I’ve been listening to a lot of country music lately. It’s so lonely and romantic, and there’s something so terribly alluring about broken hearts on the open road, about horses and trucks and beer and pretty ladies.
In the week leading up to my departure from Minneapolis, I found myself driving too fast, listening to country music as loud as I could stand, and crying on the highway with that bubbling-up-crazy, what-the-hell-am-I-getting-myself-into excitement energy.
I wasn’t nervous until I knew my ride to the airport was on his way, and then general travel anxiety kicked into full gear. What if I go to the airport on the wrong day? (I’ve done that) What if my credit card number gets stolen right at the beginning of the trip? (that happened once) What if I get food poisoning and can’t even keep water in me and almost pass out from weakness on the way through customs? (I’ve done that)…and, worst of all, What if I don’t have any fun?
This is my first time traveling alone, without a host family to catch me, without a partner by my side, without even a friendly face to greet me at the airport.
People keep asking me, why Iceland? Why alone?
I chose Iceland for a few reasons. First, D and I had planned to come here a year and a half ago, and while that obviously didn’t happen, it sparked my interest (and also he’s pretty good at picking out awesome places to travel, so I knew it would be good). Second, MSP is a hub for IcelandAir (take note, Minnesotans!) and therefore it was fairly inexpensive to fly to Keflavik. Third, I was getting some little nudges from the universe (sounds crazy); mentions in books I was reading, overheard licks of conversation at restaurants, and not one but two of the relatively few internet dates I went on mentioned their trips to Iceland. Fourth and not least of all, I enjoy a good cold, desolate landscape. As for why I came alone, I wanted to make up my itinerary by the moment, to spend some time reflecting, and to meet people in the way that you don’t when you’re traveling with someone.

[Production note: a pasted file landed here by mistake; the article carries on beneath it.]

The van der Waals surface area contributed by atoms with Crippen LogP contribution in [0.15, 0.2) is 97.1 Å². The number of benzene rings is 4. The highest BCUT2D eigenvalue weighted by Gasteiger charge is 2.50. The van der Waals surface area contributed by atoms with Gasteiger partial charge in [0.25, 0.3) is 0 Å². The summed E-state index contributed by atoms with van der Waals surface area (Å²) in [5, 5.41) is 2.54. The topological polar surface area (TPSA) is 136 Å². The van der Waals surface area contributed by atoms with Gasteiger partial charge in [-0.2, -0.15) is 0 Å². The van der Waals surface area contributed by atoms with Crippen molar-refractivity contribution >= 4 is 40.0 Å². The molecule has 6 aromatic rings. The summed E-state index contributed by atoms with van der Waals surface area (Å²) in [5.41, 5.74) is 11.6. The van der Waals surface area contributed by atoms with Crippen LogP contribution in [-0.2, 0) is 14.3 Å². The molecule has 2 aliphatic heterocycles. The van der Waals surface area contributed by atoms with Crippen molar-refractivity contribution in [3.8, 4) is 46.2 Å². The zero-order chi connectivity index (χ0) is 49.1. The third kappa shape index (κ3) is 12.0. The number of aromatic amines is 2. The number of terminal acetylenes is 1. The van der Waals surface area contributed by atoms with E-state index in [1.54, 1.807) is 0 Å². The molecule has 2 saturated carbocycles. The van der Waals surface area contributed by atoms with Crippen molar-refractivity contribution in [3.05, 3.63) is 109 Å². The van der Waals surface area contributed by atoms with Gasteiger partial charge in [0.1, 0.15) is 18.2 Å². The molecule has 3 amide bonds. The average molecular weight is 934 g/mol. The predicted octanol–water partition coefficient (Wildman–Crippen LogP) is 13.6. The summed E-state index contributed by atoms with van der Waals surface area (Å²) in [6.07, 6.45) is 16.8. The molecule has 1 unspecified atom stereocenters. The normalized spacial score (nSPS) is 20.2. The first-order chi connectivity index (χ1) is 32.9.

And so the Single Lady Pilgrimage Trip was born.
I’ve been here for nine days and I’ll be here for nine more, hiking lava cliffs, soaking in geothermal hotsprings, riding moody horses, driving through mountain tunnels, eating smoked fish and applecake and drinking glacial water (also beer made with glacial water). After having one of the most magical days of my trip yet, I’m grounded in a snowstorm right now in the Mývatn area of Northern Iceland, listening to the bitter wet wind batter the lava fields.